November 1, 2006
Begin anywhere. John Cage tells us that not knowing where to begin is a common form of paralysis. His advice: begin anywhere.
— Bruce Mau, b. 1959
Canadian graphic designer, from An Incomplete Manifesto for Growth
If you’re on my notify list you’ve probably already received today’s notice that I updated Markings. And if you read the piece, you might notice that I’ve used the same epigraph for this post. Today was a day of getting down to work, drawing a line and just starting again. Today is the first day of NaNoWriMo (National Novel Writing Month) and NaBloPoMo (National Blog Posting Month). You won’t find either event on any official U.S. calendar, and even Hallmark doesn’t make cards that participants can send each other. They are both Internet phenomena, something begun among friends that spread to others.
I faded out on NaNoWriMo the two years that I signed up for it. My fussiness and perfectionism about writing got in the way. I just couldn’t sit down and tap out 1600 words a day without stopping to do things like make elaborate character charts or find out the date of Easter in 1969. When I first heard about NaBloPoMo I thought I’d do that instead of NaNoWriMo. I have no idea what my muse has been smoking to suggest that I do both.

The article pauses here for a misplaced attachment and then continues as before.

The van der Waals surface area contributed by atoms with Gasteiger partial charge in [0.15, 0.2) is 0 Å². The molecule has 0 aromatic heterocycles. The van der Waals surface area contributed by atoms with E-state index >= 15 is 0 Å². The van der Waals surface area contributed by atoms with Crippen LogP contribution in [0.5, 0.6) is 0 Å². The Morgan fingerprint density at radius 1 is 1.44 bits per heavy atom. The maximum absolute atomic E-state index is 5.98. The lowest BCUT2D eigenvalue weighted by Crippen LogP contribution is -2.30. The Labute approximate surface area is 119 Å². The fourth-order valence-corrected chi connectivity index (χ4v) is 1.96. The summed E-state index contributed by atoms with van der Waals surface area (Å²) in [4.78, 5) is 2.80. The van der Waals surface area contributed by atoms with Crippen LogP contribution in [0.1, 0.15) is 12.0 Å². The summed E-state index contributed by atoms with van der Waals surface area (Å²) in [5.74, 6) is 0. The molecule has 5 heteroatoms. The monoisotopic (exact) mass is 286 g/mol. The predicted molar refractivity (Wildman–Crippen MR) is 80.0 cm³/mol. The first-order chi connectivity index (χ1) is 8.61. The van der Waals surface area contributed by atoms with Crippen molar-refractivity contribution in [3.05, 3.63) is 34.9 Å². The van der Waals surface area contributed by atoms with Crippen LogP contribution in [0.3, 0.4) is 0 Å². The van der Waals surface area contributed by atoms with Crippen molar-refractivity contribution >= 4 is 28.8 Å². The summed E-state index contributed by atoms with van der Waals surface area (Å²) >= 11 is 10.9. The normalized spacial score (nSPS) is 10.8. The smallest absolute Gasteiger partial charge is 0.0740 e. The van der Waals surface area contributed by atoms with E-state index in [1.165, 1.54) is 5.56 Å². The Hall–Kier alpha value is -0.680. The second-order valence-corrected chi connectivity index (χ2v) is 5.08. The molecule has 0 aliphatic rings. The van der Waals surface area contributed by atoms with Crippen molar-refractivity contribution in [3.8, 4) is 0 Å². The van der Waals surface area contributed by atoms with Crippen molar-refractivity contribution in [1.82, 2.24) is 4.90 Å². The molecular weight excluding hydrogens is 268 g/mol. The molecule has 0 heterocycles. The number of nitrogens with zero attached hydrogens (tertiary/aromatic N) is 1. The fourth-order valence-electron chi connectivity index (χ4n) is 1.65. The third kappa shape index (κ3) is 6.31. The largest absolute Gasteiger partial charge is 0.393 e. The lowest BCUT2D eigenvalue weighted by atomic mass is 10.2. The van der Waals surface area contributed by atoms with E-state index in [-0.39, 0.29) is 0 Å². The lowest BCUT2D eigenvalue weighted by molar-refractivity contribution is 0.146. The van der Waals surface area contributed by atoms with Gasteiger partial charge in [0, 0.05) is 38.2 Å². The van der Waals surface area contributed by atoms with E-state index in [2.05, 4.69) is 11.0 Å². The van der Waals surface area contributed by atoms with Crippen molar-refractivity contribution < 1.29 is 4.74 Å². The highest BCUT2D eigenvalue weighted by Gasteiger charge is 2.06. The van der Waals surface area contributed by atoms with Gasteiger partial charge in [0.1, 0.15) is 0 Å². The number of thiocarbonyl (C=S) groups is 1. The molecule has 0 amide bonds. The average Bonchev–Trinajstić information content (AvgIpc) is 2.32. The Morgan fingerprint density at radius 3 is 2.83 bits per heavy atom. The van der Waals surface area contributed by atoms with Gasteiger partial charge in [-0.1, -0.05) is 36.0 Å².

I also don’t know what made me turn to material I last worked on in 2002. That spring I’d made some notes about a man in his early seventies who begins revisiting places of significance for him in the town he’s lived in for a long time as he’s getting ready to move to Florida. I had two scenes sketched out but not written.
The story is something of a memento mori, a reminder of death. October was hard in that regard for me. Two friends near my age died suddenly, and there was also the tragedy in Lancaster. In the last week I’ve read two published short stories that concern characters being visited by the herald of death, as well as a manuscript in draft from a friend who is working with the same theme.
I wrote a little more than 2500 words today, a little ahead of the pace required to make 50,000 words in one month. I put it aside without starting to tinker. I have an idea of a scene to write tomorrow that is unconnected to anything I wrote today.
If every day I just allow myself to begin anywhere, at the end of this month I won’t have a novel, exactly, but I will have 200 manuscript pages full of possibilities.
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